The Cardinals first round selection in the 2016 players draft has just been demoted. About a year into his career, should fans be justified for panicking?
For me, one of the coolest parts of the All-Star game is the variety of stories. Every player has taken a unique journey to this showcase of personal achievement – long, short, direct, and everywhere in between. Take Justin Turner for example.
Once cut by the Mets, he squeaked onto his first all star team at 32 years of age. A small minor league adjustment led to a huge payoff, a wonderful and elite big league career.
Next, think of Aaron Judge, who once had a batting average of .224 in AAA just two years ago. At the time, it seemed like he had finally met his match. Now, it seems like he may be on his way to becoming the face of the entire MLB.
Put simply, you just never know where these all stars will come from. Sure, some are sure-fire candidates. For the most part, however, players constantly defy the odds, battling slumps and adjusting to phenomenal careers.
Ok, so what does this have to do with Delvin Perez?
Well, it is pretty simple. The Cardinals drafted Perez with the hopes that, like the aforementioned ball players, he would one day become an All-Star, perhaps the offensive face of the franchise in St. Louis.
Logically, one proceeds to hope for a linear development, a steady dose of solid performances, followed by the accordant promotions. Fans and front offices want it to go smoothly, for their golden boys to make it as fast as possible to the big leagues.
So far, Perez’s development has not followed such a breezy path. In fact, it has been exactly the opposite.
Starting things off in 2016, things didn’t go so poorly. Perez began in the Gulf Coast League, where he played 43 games, compiling 163 at-bats. He slashed a solid .294/.352/.393, hitting 8 doubles and driving in 19 runs along the way. While he was by no means dominant, this was an above-acceptable start to the 18 year old’s career.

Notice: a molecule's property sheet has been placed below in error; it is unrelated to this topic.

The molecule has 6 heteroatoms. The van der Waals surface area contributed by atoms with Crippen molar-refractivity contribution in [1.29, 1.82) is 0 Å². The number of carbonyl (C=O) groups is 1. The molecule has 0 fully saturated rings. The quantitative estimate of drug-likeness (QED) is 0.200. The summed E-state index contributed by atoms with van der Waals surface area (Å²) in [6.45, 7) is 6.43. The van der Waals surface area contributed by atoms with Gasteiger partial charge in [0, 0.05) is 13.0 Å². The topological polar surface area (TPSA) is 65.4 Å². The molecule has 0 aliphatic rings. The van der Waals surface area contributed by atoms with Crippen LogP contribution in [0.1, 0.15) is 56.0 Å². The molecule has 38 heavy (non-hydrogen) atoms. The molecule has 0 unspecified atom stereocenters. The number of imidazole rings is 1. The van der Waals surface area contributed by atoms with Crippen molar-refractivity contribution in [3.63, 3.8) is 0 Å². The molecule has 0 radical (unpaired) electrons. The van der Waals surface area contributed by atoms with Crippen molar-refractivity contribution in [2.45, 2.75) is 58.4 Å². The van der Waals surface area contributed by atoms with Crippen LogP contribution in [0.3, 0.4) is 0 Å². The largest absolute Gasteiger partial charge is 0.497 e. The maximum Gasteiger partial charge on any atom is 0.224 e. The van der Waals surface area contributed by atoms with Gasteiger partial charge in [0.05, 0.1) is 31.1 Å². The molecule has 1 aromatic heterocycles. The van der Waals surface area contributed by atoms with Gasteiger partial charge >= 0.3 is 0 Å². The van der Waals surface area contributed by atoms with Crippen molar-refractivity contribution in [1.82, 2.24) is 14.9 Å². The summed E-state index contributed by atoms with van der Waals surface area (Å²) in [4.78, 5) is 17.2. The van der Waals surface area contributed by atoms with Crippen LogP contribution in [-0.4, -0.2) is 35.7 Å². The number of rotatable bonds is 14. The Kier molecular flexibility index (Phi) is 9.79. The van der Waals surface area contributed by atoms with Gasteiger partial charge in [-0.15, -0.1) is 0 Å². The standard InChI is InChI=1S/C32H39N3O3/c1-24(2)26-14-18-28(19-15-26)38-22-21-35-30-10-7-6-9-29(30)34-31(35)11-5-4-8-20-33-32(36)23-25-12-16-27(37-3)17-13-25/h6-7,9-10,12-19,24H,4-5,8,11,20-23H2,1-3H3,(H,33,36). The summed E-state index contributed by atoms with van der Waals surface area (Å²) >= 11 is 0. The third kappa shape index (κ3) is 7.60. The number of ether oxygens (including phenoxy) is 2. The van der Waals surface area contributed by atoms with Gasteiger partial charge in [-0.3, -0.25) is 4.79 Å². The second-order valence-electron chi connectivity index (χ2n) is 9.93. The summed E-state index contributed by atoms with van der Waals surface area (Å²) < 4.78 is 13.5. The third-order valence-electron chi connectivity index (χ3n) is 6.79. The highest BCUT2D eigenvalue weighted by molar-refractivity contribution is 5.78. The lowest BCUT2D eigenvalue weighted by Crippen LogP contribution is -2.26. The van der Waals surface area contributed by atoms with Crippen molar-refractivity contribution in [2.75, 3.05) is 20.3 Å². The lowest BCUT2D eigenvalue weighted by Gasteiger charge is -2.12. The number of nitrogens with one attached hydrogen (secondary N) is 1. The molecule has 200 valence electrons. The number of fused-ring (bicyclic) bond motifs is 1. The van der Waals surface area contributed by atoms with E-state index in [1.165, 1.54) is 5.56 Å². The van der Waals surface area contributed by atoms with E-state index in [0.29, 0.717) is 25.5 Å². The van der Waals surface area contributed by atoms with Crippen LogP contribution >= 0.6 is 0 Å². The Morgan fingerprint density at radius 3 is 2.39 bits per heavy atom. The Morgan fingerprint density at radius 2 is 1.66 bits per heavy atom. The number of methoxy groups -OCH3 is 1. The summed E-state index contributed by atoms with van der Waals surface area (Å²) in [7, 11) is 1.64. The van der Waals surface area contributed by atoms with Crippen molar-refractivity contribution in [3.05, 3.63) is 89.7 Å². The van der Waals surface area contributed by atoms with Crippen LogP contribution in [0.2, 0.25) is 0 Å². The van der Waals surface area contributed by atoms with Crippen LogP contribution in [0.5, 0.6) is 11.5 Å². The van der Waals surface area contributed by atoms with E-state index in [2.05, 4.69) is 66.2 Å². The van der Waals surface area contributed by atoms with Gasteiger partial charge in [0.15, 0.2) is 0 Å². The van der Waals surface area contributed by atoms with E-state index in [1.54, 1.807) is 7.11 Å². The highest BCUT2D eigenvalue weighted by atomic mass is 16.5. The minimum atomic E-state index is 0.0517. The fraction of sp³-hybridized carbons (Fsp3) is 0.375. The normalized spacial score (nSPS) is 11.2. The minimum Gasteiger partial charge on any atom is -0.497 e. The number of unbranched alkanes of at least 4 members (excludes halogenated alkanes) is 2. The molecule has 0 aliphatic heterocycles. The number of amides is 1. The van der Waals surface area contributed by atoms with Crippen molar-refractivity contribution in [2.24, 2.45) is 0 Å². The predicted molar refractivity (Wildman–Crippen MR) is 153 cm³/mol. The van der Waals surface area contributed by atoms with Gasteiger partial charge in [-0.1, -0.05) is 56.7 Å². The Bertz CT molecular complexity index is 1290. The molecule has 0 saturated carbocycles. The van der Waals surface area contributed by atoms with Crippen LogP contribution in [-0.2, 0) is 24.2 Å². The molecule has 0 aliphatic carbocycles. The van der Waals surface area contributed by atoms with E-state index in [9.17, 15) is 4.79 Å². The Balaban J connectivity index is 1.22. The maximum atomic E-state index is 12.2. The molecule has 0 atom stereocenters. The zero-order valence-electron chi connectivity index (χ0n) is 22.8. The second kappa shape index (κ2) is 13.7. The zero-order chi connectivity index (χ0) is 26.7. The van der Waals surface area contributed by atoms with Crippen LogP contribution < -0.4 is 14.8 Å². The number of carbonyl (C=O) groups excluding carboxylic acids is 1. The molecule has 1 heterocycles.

After such a first year, I think I can speak for most when I expected a bang in 2017. I was hoping to see Perez build upon his solid 2016, starting to polish off his game and truly utilize his unbelievable skill-set. Much to my chagrin, Perez has not performed to this level – not at all.
To be precise, Perez exited extended spring training in early June, where he got placed in the Appalachian league. This, in theory, was a step-up from his year 1 placement.
In 13 games, though, Perez floundered. He slashed .140/.275/.186, striking out 8 times and grabbing just one extra base hit. While one could claim his balls in play average of .171 to suggest some bad luck, I would tend to disagree. Perez is struggling to drive the ball consistently, and it is showing.
As a result of his struggles, the front-office decided to demote Perez back to the GCL. While demotions are never necessarily “positive” in the words true form, I believe that this instance comes with very little reasoning for panic or disappointment.
Sure, Perez is struggling. Ultimately, though, this stage of his career just doesn’t really matter, especially in a statistical sense. Perez is 18 years old. He is incredibly raw, still learning the ins and outs of what it means to be a professional ball player.
At this stage, what matters is not statistics or daily performance, but refinement of skills and constant learning. While this may be frustrating for Perez and fans alike, the development of such talent requires extreme patience. Right now, the Cardinals are doing just the right thing.
Perez must learn to weather the storm, to make adjustments and improve in the face of adversity. There is no better place to do so then the GCL.
Before you panic and write off Perez for some irrational, emotionally charged reason, just take a deep breath. He is unbelievably young, with many years to harness and act upon his seemingly limitless talent.
With the resources at his disposal in the minor league system, I have no doubts that he will bounce back. Not only will he bounce back, but he will improve drastically, eventually hitting his stride and sprinting for the big leagues.
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